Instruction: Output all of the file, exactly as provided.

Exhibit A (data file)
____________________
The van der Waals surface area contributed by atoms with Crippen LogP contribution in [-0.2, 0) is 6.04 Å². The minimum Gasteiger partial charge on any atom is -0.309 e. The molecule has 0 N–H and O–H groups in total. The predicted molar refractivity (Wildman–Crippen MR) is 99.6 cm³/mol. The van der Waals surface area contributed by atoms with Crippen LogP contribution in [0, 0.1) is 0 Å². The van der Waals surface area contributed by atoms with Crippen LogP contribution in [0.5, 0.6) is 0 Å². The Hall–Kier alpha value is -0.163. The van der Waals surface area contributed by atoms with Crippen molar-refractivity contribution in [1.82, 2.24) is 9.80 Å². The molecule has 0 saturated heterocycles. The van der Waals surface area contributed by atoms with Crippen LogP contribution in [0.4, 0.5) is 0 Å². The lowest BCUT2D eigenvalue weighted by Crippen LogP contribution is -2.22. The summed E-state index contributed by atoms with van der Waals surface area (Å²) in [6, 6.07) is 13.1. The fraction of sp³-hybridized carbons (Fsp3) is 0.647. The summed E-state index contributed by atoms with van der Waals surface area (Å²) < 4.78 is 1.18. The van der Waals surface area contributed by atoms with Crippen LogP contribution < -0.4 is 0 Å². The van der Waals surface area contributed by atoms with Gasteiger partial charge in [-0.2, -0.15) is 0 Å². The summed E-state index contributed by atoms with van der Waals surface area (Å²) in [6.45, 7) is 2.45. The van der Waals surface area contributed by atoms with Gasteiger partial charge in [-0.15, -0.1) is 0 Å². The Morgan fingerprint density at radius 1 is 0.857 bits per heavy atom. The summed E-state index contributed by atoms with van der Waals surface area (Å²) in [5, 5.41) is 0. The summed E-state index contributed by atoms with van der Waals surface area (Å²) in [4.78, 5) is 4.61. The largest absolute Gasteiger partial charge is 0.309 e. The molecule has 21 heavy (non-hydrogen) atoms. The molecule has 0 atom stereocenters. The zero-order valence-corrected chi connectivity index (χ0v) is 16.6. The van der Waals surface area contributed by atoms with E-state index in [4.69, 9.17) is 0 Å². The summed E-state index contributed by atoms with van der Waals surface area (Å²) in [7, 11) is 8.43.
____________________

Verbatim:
The van der Waals surface area contributed by atoms with Crippen LogP contribution in [-0.2, 0) is 6.04 Å². The minimum Gasteiger partial charge on any atom is -0.309 e. The molecule has 0 N–H and O–H groups in total. The predicted molar refractivity (Wildman–Crippen MR) is 99.6 cm³/mol. The van der Waals surface area contributed by atoms with Crippen LogP contribution in [0, 0.1) is 0 Å². The van der Waals surface area contributed by atoms with Crippen LogP contribution in [0.5, 0.6) is 0 Å². The Hall–Kier alpha value is -0.163. The van der Waals surface area contributed by atoms with Crippen molar-refractivity contribution in [1.82, 2.24) is 9.80 Å². The molecule has 0 saturated heterocycles. The van der Waals surface area contributed by atoms with Crippen LogP contribution in [0.4, 0.5) is 0 Å². The lowest BCUT2D eigenvalue weighted by Crippen LogP contribution is -2.22. The summed E-state index contributed by atoms with van der Waals surface area (Å²) in [6, 6.07) is 13.1. The fraction of sp³-hybridized carbons (Fsp3) is 0.647. The summed E-state index contributed by atoms with van der Waals surface area (Å²) < 4.78 is 1.18. The van der Waals surface area contributed by atoms with Crippen LogP contribution < -0.4 is 0 Å². The van der Waals surface area contributed by atoms with Gasteiger partial charge in [-0.2, -0.15) is 0 Å². The summed E-state index contributed by atoms with van der Waals surface area (Å²) in [6.45, 7) is 2.45. The van der Waals surface area contributed by atoms with Gasteiger partial charge in [-0.15, -0.1) is 0 Å². The Morgan fingerprint density at radius 1 is 0.857 bits per heavy atom. The summed E-state index contributed by atoms with van der Waals surface area (Å²) in [5, 5.41) is 0. The summed E-state index contributed by atoms with van der Waals surface area (Å²) in [4.78, 5) is 4.61. The largest absolute Gasteiger partial charge is 0.309 e. The molecule has 21 heavy (non-hydrogen) atoms. The molecule has 0 atom stereocenters. The zero-order valence-corrected chi connectivity index (χ0v) is 16.6. The van der Waals surface area contributed by atoms with E-state index in [4.69, 9.17) is 0 Å². The summed E-state index contributed by atoms with van der Waals surface area (Å²) in [7, 11) is 8.43.